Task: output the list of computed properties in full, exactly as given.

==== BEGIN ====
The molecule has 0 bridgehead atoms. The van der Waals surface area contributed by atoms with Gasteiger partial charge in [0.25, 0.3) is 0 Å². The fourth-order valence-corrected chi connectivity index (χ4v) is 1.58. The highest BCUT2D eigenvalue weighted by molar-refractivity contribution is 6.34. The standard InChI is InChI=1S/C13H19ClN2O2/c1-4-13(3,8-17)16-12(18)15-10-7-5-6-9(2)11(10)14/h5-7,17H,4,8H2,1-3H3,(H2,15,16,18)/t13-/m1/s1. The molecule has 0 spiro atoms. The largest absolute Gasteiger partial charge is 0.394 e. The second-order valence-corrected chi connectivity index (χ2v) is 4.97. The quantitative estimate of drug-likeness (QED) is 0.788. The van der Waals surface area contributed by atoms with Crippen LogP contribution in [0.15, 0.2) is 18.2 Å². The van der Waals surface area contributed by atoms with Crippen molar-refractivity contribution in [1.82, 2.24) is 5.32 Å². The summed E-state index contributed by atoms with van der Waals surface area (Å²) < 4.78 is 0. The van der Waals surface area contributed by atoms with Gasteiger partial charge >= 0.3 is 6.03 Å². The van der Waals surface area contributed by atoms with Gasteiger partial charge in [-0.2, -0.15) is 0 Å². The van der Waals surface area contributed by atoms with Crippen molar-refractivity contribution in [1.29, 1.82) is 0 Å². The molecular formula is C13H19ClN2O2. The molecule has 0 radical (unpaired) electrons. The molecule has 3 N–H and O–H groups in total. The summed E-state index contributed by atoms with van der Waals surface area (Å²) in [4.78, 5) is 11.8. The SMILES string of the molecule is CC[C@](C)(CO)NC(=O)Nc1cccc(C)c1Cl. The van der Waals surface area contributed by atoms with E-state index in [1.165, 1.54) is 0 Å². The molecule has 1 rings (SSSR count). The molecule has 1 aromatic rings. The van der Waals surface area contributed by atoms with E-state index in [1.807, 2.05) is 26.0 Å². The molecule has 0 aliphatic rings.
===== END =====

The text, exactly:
The molecule has 0 bridgehead atoms. The van der Waals surface area contributed by atoms with Gasteiger partial charge in [0.25, 0.3) is 0 Å². The fourth-order valence-corrected chi connectivity index (χ4v) is 1.58. The highest BCUT2D eigenvalue weighted by molar-refractivity contribution is 6.34. The standard InChI is InChI=1S/C13H19ClN2O2/c1-4-13(3,8-17)16-12(18)15-10-7-5-6-9(2)11(10)14/h5-7,17H,4,8H2,1-3H3,(H2,15,16,18)/t13-/m1/s1. The molecule has 0 spiro atoms. The largest absolute Gasteiger partial charge is 0.394 e. The second-order valence-corrected chi connectivity index (χ2v) is 4.97. The quantitative estimate of drug-likeness (QED) is 0.788. The van der Waals surface area contributed by atoms with Crippen LogP contribution in [0.15, 0.2) is 18.2 Å². The van der Waals surface area contributed by atoms with Crippen molar-refractivity contribution in [1.82, 2.24) is 5.32 Å². The summed E-state index contributed by atoms with van der Waals surface area (Å²) < 4.78 is 0. The van der Waals surface area contributed by atoms with Gasteiger partial charge >= 0.3 is 6.03 Å². The van der Waals surface area contributed by atoms with Gasteiger partial charge in [-0.2, -0.15) is 0 Å². The van der Waals surface area contributed by atoms with Crippen molar-refractivity contribution in [1.29, 1.82) is 0 Å². The molecular formula is C13H19ClN2O2. The molecule has 0 radical (unpaired) electrons. The molecule has 3 N–H and O–H groups in total. The summed E-state index contributed by atoms with van der Waals surface area (Å²) in [4.78, 5) is 11.8. The SMILES string of the molecule is CC[C@](C)(CO)NC(=O)Nc1cccc(C)c1Cl. The van der Waals surface area contributed by atoms with E-state index in [1.165, 1.54) is 0 Å². The molecule has 1 rings (SSSR count). The molecule has 1 aromatic rings. The van der Waals surface area contributed by atoms with E-state index in [1.807, 2.05) is 26.0 Å². The molecule has 0 aliphatic rings.